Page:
National Commentary

Nicholas F. Benton: The Inevitable Convention Fight

We knew this was going to happen. With Sen. Hillary Clinton’s double-digit victory in Pennsylvania Tuesday, there is now no conceivable way that the Democratic nomination is going to be wrapped up before the Democratic National Convention in Denver in late August.

It makes no difference whether it will be good for the Democratic Party to have the process extended to that point or not. It’s going to happen, and that’s that.

The more undecided so-called “super-delegates” feel pressured to get this over with sooner rather than later, the more they’re likely to get their dander up and stubbornly insist on their right to take their sweet time. And well they should. It’s a free country.

Why are people getting so upset at letting the political process play itself out the way that’s allowed for in this wonderful democracy?

What is happening is great for the American people and for the country. The Democratic campaigns are now attracting the attention of a prime time hit TV series and what could be better than for every political debate and speech to drive home points about the need for universal health care, economic revitalization and other critical issues that Clinton and Sen. Barack Obama talk about every day?

Party leaders are getting nervous and they shouldn’t be. Also, media pundits are getting tired and running out of things to say. When you’ve got to fill 24 hours a day with poignant commentary, you’d prefer a little more variety in what you cover, or otherwise you wind up repeating your limited knowledge too much. Even those who love the sound of their own voices the most get bored and caught in verbal loops. All the “what if” talk becomes tedious and irrelevant. There are no Brittany Spears or Paris Hiltons in this presidential campaign, after all. Bummer.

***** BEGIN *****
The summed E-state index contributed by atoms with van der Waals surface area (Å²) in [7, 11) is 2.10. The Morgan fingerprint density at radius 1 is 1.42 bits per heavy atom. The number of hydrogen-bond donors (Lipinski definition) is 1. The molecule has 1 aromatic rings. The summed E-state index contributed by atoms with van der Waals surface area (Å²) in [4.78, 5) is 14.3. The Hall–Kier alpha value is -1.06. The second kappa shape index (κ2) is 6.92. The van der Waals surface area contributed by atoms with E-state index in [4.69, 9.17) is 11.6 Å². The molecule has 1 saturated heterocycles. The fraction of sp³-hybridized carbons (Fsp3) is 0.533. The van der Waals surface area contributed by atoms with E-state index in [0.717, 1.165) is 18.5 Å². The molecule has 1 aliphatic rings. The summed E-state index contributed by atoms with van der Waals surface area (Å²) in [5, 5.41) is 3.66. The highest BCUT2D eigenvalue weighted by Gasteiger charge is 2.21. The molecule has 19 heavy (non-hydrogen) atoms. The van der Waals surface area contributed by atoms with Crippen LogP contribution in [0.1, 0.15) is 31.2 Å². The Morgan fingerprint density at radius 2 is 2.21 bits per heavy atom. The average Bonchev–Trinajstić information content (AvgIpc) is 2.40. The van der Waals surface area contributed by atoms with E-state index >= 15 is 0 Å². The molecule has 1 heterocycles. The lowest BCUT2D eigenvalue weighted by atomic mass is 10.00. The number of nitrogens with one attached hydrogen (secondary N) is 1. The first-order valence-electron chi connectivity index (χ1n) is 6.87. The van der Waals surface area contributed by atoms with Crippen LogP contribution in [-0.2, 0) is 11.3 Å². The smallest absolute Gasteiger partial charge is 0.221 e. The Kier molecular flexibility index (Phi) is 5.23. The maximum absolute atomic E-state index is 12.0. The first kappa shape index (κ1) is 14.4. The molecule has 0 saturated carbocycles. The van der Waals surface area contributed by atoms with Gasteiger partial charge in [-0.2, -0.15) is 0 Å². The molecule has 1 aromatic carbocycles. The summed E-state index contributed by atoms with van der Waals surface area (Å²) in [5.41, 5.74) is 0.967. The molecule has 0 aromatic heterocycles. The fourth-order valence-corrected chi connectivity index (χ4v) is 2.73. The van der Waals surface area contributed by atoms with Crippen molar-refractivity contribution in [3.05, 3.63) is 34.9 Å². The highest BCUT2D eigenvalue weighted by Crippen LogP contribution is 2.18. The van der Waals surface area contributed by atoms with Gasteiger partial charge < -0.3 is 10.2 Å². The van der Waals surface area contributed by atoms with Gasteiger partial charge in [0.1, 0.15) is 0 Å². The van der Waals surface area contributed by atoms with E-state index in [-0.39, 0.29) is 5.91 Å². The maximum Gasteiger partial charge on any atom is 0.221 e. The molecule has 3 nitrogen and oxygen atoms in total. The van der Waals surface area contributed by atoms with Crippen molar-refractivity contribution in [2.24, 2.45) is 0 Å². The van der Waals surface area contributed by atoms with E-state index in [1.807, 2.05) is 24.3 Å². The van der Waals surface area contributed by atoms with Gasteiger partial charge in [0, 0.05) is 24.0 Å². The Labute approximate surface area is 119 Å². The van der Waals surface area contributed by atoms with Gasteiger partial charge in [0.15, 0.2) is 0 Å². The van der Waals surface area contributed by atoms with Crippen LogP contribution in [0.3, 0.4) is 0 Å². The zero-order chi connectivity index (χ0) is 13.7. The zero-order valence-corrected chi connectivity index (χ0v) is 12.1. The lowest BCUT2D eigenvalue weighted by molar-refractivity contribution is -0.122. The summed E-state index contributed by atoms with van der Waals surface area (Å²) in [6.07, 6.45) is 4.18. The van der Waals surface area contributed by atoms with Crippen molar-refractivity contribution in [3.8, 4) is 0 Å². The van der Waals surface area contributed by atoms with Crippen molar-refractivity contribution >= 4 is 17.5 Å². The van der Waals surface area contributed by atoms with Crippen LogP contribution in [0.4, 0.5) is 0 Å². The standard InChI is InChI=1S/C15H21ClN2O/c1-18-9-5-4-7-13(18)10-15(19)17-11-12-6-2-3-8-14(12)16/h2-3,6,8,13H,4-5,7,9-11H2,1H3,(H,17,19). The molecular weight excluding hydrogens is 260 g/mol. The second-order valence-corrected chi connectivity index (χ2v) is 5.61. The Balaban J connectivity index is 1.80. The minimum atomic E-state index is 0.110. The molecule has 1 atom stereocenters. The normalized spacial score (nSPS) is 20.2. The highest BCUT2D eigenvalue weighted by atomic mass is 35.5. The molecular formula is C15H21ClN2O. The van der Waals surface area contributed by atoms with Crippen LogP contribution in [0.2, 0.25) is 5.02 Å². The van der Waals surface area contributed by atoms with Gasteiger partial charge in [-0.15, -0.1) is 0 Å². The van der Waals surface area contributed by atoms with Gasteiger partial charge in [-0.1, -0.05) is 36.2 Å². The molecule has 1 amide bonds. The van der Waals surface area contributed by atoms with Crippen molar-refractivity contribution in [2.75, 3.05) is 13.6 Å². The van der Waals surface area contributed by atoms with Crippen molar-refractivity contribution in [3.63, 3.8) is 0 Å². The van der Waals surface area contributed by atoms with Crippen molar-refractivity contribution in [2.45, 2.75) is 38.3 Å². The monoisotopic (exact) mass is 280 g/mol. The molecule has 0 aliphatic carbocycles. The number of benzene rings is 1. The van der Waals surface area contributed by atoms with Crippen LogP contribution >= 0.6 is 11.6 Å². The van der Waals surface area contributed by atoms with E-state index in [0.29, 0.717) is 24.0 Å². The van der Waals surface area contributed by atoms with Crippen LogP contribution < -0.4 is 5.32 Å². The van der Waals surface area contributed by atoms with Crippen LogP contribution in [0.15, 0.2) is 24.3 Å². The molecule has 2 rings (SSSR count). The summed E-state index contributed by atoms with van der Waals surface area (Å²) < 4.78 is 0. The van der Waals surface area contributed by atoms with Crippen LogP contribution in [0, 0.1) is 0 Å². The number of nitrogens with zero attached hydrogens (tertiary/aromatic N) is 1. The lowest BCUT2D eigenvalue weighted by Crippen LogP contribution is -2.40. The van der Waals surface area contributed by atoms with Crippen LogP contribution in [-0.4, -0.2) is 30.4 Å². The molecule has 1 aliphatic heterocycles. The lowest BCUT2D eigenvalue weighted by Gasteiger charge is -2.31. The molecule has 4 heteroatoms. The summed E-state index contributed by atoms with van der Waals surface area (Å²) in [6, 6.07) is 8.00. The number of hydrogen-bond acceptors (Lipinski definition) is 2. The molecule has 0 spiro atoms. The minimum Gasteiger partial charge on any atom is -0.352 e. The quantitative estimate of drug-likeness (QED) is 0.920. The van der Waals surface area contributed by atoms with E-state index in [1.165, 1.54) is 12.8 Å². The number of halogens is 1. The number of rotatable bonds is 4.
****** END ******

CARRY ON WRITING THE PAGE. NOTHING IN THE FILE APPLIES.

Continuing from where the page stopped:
A friend with a condominium in downtown Denver told me that everyone who lives and works in the area around the Pepsi Center has already been notified by the local police that a tight security perimeter may be required, seriously limiting access during the Democratic convention, which runs from August 23 to 28.

Insofar as the nomination will still be up in the air, you can expect that MoveOn.org and other activist groups will be turning out the unwashed masses to subject that area to maybe the biggest mass demonstrations since the legendary Democratic convention of 1968 in Chicago.

If the “candidate of choice” of those demonstrators winds up being denied the nomination at the convention, it could get ugly, even as well as security has been improved at such events over the years. Fun, fun, fun.

It will all also be enhanced by the extent to which the recession has deepened by then, although it may be too soon for its full impact to be felt. Higher gas prices over the summer, more layoffs, and sharply rising food and basic goods prices could add a lot of edge to the demonstrations as well.

It appears that the best advice is to batten down the hatches. Unless the recession trend line somehow miraculously reversed fast, the impact of economic contraction and the rising oil and gas prices, just beginning to be felt in the pocketbooks of ordinary Americans now, will define the political landscape for the rest of the year, and potentially beyond.

The Obama campaign has been animated by a lot of teen spirit and color-balloon idealism up until recently, but Democratic voters are going to drive it with a lot of angst and anger as the economy begins to tip downward like a jumbo jet preparing to crash.

A chaotic Democratic convention, an economy in the ground, mass unrest, these are all on our horizon as virtually inevitable.

It should not be the task of responsible leaders to attempt aborting or suppressing this irreversible process, but to guide and manage it to the best eventual outcome.

One thing also seems clear. It is going to involve regime change in November. Because of the recession, a Democrat will win. So it is less important in the next couple months to try to dictate an early decision on which Democratic candidate becomes the nominee, than it is to lay the groundwork for navigating the process between the convention and the November election.